First thing’s first, notice the title doesn’t say “5 ways to Tame Your Toddler” or anything of the sort. I did that for a reason, because I don’t have the answer. I am no where close to having the answers, but something I now know very well, at least in my household, is that tantrums occur more often then one would like to admit. Of course, some days are better than others, but I don’t think a day goes by that doesn’t consist of at least a couple of tantrums. I guess that is just a part of living with a toddler and being a SAHM to a little toddler, and hey Listen! This isn’t a post to complain about all the tantrums, because honestly more than half the time I (and my husband when he is around) end up having to stifle laughter because that bottom lip pokes out as far as it could possible go and the pout face is just too much! However, there are days where his frustration is met by our frustration because we know it stems from the fact that he still can not yet articulate his feelings and thoughts adequately and so there is a lot of grunting, yelling, and crying. Most of the time it’s chalked up to Silas being Silas and normal toddler tantrums, however sometimes we are frustrated and left scratching our heads wondering why he is about to be 2 (6 days from today!) and still not speaking enough to get his needs and points across. The feelings of, “what am I doing wrong? Why isn’t he talking yet? Is he behind his peers? What can we do to make him talk more?” creep in along with feelings of inadequacy and disappointment (TO CLARIFY: Of myself as a mother, not in my child). Deep down I know that it is nothing I have done, or any short coming of my son, but rather the truth that all children learn, develop, and talk at different stages than others and I CAN NOT compare my son to other’s no matter how easy it can be to do so. It’s kind of funny because before the time of social media really the only time parents felt inadequate and were subjected to the comparisons and some times one uping of others was in person. Now it is constant, and sometimes even unintentional, just scrolling through your page you read how someone’s little boy isn’t even 2 yet, is fully potty trained and speaking 3 word sentences. Suddenly your sons, who is the same age as the potty trained 3 word sentences boy, feat of stacking blocks and finally saying please seem to pail in comparison.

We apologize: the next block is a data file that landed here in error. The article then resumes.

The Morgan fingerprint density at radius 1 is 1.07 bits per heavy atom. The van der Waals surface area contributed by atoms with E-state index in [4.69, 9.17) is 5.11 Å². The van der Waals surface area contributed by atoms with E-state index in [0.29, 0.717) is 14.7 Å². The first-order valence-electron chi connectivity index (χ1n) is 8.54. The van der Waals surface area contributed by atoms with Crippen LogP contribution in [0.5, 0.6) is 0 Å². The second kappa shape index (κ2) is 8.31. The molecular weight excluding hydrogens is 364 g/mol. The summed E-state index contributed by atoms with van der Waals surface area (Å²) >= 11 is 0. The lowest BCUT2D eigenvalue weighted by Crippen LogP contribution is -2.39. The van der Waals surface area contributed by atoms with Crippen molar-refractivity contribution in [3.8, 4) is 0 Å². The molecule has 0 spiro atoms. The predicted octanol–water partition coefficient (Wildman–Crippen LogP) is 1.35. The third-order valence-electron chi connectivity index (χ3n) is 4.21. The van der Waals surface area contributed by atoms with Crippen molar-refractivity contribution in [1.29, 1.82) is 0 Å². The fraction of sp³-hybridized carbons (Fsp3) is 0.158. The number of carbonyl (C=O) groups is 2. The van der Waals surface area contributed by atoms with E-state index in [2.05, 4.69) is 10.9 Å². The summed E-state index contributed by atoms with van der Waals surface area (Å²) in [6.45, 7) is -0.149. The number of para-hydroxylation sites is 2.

But you know what, I grew tired of feeling like this and tired of the comparisons and so, for the most part, I have tried to ignore the comparisons and the slight one-uping that seems to occur from time to time. I try to remind myself over and over and over again that he has the ability to speak and he will say the word’s when he is read, It may not be in the timing that my friends kids do things, or what the doctor would like to see, or even what my husband and I expect, but when HE is ready. For instance, Please and More have been words I have worked on with him since he was like 16-18 months and he just now in the past month or two has begun saying “please” along with signing it! It took him like 7 months to finally actually start saying it, and in the right context, as well as following commands, but he is doing it. So it’s not a matter of “if” it’s a matter of “when” and I think that the most valuable lesson I can learn, that all parents can learn, is to go along for the ride and realize that these things take time.
So, I guess the same approach is good when handling these tantrums and, while it can be so hard to do, I guess the best thing we can do is come along side them and try to comfort them and see if we can’t figure out and articulate for them (hen we’re able to) what exactly it is that they want or might be trying to convey. This parenting thing has so many rewards and is such a beautiful thing, but no one promised it would be easy. Actually, every parent has told someone without children one of two things, “Having kids is going to change your life” or “It’s the hardest thing you’ll ever do.” They would be right on both accounts, and it is definitely the hardest thing I have ever done, but also the most rewarding and beautiful thing I’ve ever done. In the end it is all worth it, all 217,392,873,298,729,835,755,798,879 tantrums I am bound to witness (something tells me I will literally witness this many by the time I have raised all my kids)!